# Heegaard splitting, equivalent homeomorphisms, mapping class group of genus n-torus

Given a Heegaard splitting of genus $n$, and two distinct orientation preserving homeomorphisms, elements of the mapping class group of the genus $n$ torus, is there a method which shows whether or not these homeomorphisms, when used to identify the boundaries of the pair of handlebodies, will produce the same $3$-manifold?

• Yes: 1. You obtain the same Heegaard splitting iff your homeomorphisms are in the same double coset H\M/H where H is the subgroup of mapping classes that extend to the handlebody. 2. Reidemeister-Singer theorem says that two Heegaard splittings of the same manifold are the same up to stabilisation. – Maxime Bourrigan Mar 3 '11 at 11:16
• Hi Maxime, can you please give me a reference for the first part of your answer ("You obtain the same Heegaard splitting iff your homeomorphisms are in the same double coset H\M/H where H is the subgroup of mapping classes that extend to the handlebody.") Moreover, I can't catch which is the relation between saying that two splitting give the same manifold (up to homeomorphism) and saying that two splitting are equivalent splittings for the same manifold. Someone can help? thanks in advance – Lor Apr 20 '11 at 7:48
• I found a reference, look at page 134 of "Problems on mapping class groups and related topics", by Benson Farb, available on Google Books. It turns out that there may exist Heegaard splittings that are not in the double coset. It also explains what is meant by equivalent splittings. – user6204 Apr 21 '11 at 13:18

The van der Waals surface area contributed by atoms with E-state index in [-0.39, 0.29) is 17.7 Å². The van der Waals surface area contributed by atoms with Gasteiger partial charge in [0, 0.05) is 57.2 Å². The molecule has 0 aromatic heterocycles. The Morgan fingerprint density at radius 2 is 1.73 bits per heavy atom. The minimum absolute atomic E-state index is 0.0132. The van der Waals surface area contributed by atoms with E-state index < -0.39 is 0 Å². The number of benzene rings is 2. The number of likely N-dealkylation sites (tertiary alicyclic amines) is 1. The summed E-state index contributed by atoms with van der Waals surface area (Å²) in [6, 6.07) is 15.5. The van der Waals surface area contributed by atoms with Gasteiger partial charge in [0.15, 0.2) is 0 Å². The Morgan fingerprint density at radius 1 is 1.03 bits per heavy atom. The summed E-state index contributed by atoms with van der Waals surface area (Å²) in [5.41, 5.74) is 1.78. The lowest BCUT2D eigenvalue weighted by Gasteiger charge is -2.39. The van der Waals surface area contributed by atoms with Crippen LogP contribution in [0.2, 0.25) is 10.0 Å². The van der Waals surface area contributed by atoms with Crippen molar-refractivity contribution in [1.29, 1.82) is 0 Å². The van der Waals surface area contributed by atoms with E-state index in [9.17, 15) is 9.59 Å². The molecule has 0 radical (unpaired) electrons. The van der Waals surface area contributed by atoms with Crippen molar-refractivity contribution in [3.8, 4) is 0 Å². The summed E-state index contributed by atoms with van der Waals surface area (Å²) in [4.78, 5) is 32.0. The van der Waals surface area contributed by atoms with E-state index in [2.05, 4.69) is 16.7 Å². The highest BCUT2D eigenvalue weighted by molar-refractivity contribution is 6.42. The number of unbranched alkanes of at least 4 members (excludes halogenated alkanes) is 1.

• I didn't find anything at that page...anyway I already knew that book, so I think you are referring to the article of Birman (maybe we have different page numberings). The point is I'm not satisfied with this :) I mean: by Birman, we know that if a manifold admits two equivalent splittings, than they are obtain from gluing maps which are in the same double coset. But what about the converse? Suppose we are given two genus g handlebodies and we want to glue them along their boundaries to obtain a 3-manifold, and we use two different maps, say $f$ and $g$. – Lor Apr 23 '11 at 18:12
• I added the tags "3-manifolds" and "geometric topology" because I had missed this question. – Daniel Moskovich Apr 24 '11 at 12:58

The original question was "Is there an algorithm that, given two genus g Heegaard splittings, decides if the resulting two manifolds are homeomorphic?" The answer to this question is "yes" but doesn't have anything to do with Heegaard splittings.

In theory the solution to the Geometrization Conjecture gives an algorithm to decide if two manifolds are homeomorphic.

In practice one converts the splitting to a triangulations and feeds the result to SnapPy. There are several other programs for three-manifold recognition, such as snap, orb, Regina, and the 3-Manifold Recognizer. However all use SnapPea as the engine for dealing with hyperbolic manifolds. See http://www.math.uiuc.edu/~nmd/computop/ for links. The Recognizer, for Windows, can be found at http://www.matlas.math.csu.ru/.

• Thanks a lot for that, I only set my comment as an answer because of the word-limit on comments.. That makes a lot of sense, thanks again Sam. – user6204 Apr 24 '11 at 11:10

Yes I did mean the article by Birman :) It seems that are a few different types of equivalence, namely strong equivalence, equivalence, and weak equivalence.

Let $X_g$ be the handlebody of genus g that is oriented, and $X'_g$ its homemorphic image, i.e. $X'_g = \tau(X_g)$. Let $\delta : \partial X_g \rightarrow \partial X_g$ be an arbitrary fixed orientation-reversing homeomorphism that extends to an orientation-reversing homeomorphism of the entire handle-body, $X_g \rightarrow X_g$, with the boundaries of the pair of handle-bodies identified by $\tau \delta \phi(p)=p$, for all elements, p of the handle-body $X_g$.